The Big Short

Short men don’t slouch.

Every single height-challenged male carries himself as erect as he is able, straining to exert every last millimeter of vertical presence.  It’s a verifiable truth – just look around.

Short guys always yearn to be bigger.  Consider, as very public example, North Korean leader Kim Jong-Un.  By adding five inches to his pint-sized frame with platform shoes and another five inches by combing his hair straight up he stretches at full extension to five feet and seven inches of dictatorial pomposity.

And while most don’t go to the “lengths” of Kim Jong-Un to increase their physical presence, some diminutive males attempt to compensate for their size via out-sized impacts of a different sort.  Take, for instance, Ross “I’m all ears” Perot, dollars-per-inch the richest human alive.  Not content with proving his “big-ness” with massive financial success, the five-foot five-inch American took a bold run in 1992 at becoming President of the United States.  He fell, ahem, short, but took enough support from George H.W. Bush to hand Bill Clinton the presidency with only 43% of the vote.  (It’s a lesson that Canada’s Maxime Bernier, of commendable physical span but alarmingly short on political sense, seems determined to re-learn.)

It’s understandable, then, that diminutive males would be drawn as flies by honey to Michael Lewis’ excellent 2010 bestseller, “The Big Short”.  It’s possible that the entire first run was sold to small men intoxicated by the promise of its title. 

Alas, his book isn’t a recipe for elongating Tom Thumb, but rather tells the sordid tale of the U.S. subprime mortgage crisis of 2007-2008.  It chronicles the short-sellers who bet (against all prevailing wisdom) that the giant American housing bubble was going to burst – people like the founders of Cornwall Capital who created a hedge fund in their garage with $110,000 that blossomed furiously into $120 million when that bubble went “pop”.  It took guts to make that bet and, more importantly, to stick to it – particularly when all the top credit-rating agencies had adopted as their guiding mantra “Let The Good Times Roll”.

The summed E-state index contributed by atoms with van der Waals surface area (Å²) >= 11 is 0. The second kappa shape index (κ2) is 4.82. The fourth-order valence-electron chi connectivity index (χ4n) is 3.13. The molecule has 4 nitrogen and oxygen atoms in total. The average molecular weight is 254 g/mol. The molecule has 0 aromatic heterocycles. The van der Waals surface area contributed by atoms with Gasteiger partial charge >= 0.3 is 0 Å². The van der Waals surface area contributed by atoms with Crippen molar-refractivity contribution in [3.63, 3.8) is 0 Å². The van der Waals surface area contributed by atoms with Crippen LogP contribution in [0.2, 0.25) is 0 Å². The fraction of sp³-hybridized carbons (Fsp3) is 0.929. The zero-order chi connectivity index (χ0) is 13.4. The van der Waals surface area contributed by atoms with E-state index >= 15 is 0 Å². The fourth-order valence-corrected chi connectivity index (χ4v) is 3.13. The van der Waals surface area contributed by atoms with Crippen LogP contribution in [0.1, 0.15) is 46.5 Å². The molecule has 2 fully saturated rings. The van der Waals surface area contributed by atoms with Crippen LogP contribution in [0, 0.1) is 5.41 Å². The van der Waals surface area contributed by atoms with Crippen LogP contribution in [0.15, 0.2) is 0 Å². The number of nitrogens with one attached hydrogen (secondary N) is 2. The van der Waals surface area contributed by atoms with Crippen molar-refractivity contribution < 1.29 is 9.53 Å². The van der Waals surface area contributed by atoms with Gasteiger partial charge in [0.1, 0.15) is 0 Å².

By 2007 Moody’s, Standard & Poor’s, and Fitch had granted triple-A ratings to three trillion dollars of loans made to home-buyers with bad credit and undocumented incomes.  By 2010 hundreds of billions of dollars’ worth of these platinum-rated securities had plummeted to “junk” status.  The write-downs and losses wiped out three major investment banks (Bear Stearns, Lehman Brothers, and Merrill Lynch) and visited financial ruination and misery upon millions upon millions of American homeowners, and by contagion,  individual investors all over the globe.

It’s a fascinating, heart-wrenching, cautionary tale – and recent enough that we haven’t even begun to erase the trauma of those events from our memory banks.  

At least, most of us haven’t.  Count Canadian Prime Minister Justin Trudeau as a notable exception.  Witness his recent year-end interview with Evan Solomon.  This is the PM, remember, who sunnily declared that “budgets balance themselves”, the PM who promised during his 2015 election campaign that the budget would be balanced by 2019, the PM whose Finance Department now admits that the federal budget won’t be balanced until 2040 (!).

Solomon: “The concern is what happens when we hit a recession. If you’re running $19-billion deficits now, your fiscal capacity to deal with a rainy day has got to be worse.”

Trudeau:Actually, that’s not true. And for two reasons. First of all, the ratings agencies have given us that “AAA” because they are confident in our ability to withstand shocks in the future if they come. Secondly, when Canadians have better jobs, when they have more education, when we have solid infrastructure or more housing, Canadians do better. Even if there are difficult times in the economy. That’s the choice we made to invest in our communities, to invest in our future. And that’s what’s giving Canadians confidence.”

That’s right.  Utterly oblivious to recent history, our spendthrift leader and his minions are busily and recklessly over-leveraging the Canadian economy and taking as validation the sage appraisal of the very same ratings agencies that failed to catch even a sniff of the enormous financial catastrophe that lay ahead for Americans and the world a decade ago. 

One might wonder what version of reality this prime minister inhabits.  But the answer to that question seems obvious, given that his government’s signature accomplishment has been the legalization of pot:  he’s not “short” of cannabis. 

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